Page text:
Japan's retirees heading back to work as firms face labor shortages

by Mayuko Matsumoto


Some companies are bringing retirees back into the office to pass on know-how gained through decades on the job.

Such workers can offer valuable insights and placement agencies are increasingly accommodating them as Japan faces a looming labor shortage.

Sakae Kajita, 67, retired two years ago after a career with an electronic parts maker. He now serves as an adviser to Advantec Co., a Tokyo-based manufacturer of semiconductor- and vacuum-related components.

In late May, Kajita was at the company’s Yokohama branch to give an briefing on industry trends to Mikio Araki, deputy head of the company’s marketing team.

“In a society where people will need to move many things via the internet, there will be mass demand for sensors and wireless devices,” said Kajita, who formerly managed a plant for his old employer.

Kajita is one of a growing number of retirees who are back at work, putting their knowledge and experiences to use as the nation’s workforce shrinks.

Advantec has been wanting to improve its sales approach. It hired Kajita to accompany Araki on visits customers, during which Araki typically offers the latest information on the industry.

“Customers now ask us to visit them again,” Araki said.

Following his retirement, Kajita registered with Pasona Inc., a staffing service with a network of retired managerial workers. Last year he began accompanying Araki on client visits.

“I feel happy because I am helping others,” Kajita said. He added, he is now studying harder than ever to make sure his advice is solid.

Pasona launched the network in autumn 2013 with the aim of offering a list of consultants available for hire.

It now has some 2,500 registered advisers, many of whom are retired managerial officials from financial institutions and trading houses. They are in their 60s or older.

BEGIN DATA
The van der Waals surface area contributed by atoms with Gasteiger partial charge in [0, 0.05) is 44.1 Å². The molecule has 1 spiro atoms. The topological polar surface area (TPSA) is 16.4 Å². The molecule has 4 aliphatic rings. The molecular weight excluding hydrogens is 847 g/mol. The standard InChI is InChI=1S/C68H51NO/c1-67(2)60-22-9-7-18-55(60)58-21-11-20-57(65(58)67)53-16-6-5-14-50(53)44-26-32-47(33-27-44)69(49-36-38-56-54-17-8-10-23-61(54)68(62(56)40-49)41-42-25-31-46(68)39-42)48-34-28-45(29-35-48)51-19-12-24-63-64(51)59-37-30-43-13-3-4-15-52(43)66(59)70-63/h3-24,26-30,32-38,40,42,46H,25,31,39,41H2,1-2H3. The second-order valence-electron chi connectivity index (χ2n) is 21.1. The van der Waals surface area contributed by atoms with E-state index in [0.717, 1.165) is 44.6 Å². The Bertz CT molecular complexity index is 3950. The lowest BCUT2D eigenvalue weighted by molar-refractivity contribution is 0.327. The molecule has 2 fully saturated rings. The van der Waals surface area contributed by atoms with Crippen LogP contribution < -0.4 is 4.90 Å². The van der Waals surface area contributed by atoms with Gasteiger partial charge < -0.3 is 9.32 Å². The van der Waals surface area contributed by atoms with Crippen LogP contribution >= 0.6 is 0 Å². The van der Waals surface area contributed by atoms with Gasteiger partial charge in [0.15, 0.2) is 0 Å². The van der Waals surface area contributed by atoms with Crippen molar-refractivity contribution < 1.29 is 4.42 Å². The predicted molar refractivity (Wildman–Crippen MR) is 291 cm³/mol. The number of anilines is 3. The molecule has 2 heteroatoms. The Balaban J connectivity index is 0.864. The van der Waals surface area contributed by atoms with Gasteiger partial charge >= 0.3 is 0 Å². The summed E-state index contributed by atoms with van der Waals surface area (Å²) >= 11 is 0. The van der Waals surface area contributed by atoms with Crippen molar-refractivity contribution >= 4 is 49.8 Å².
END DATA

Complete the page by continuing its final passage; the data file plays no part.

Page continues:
They advise clients about matters ranging from marketing to overseas business expansion and crafting business strategies.

Senior citizens are also actively involved in designing, writing and other crowd-sourcing work they receive via the internet.

According to Lancers Inc., a Tokyo-based major company in the crowd-sourcing business, people aged 60 and older account for some 2 percent of its registered workers.

An increasing number of companies are workers in their 50s and older to write reports on areas they know well, such as the health of middle-aged and elderly people.

Yasuharu Shimamura, 81, in Okegawa, Saitama Prefecture, does translations into English and writes reports on Japanese culture in English, utilizing his experience as a former interpreter at the Norwegian Embassy in Tokyo. His fees average around ¥17,000 per assignment, which is relatively high.

He said he feels he does some assignments better than young people because he is “more familiar with history.”

He added: “I am happy because I have opportunities to introduce Japanese culture to the rest of the world.”

In March, Jobs Research Center, a research unit of classified ads firm Recruit Jobs Co., asked 6,000 people aged 60 to 74 why they choose to remain in work.

More than 35 percent said they do it to maintain their living standard, stay healthy and earn spending money. In addition, some 30 percent said they want to remain connected with society.

Many companies who place classified ads on Recruit group’s website and its Town Work free magazine use the phrase “senior” to lure such people.

And companies are increasingly trying to make the workplace more accessible for older people, including using larger printed text in documents, said Kuniko Usagawa, head of JRC.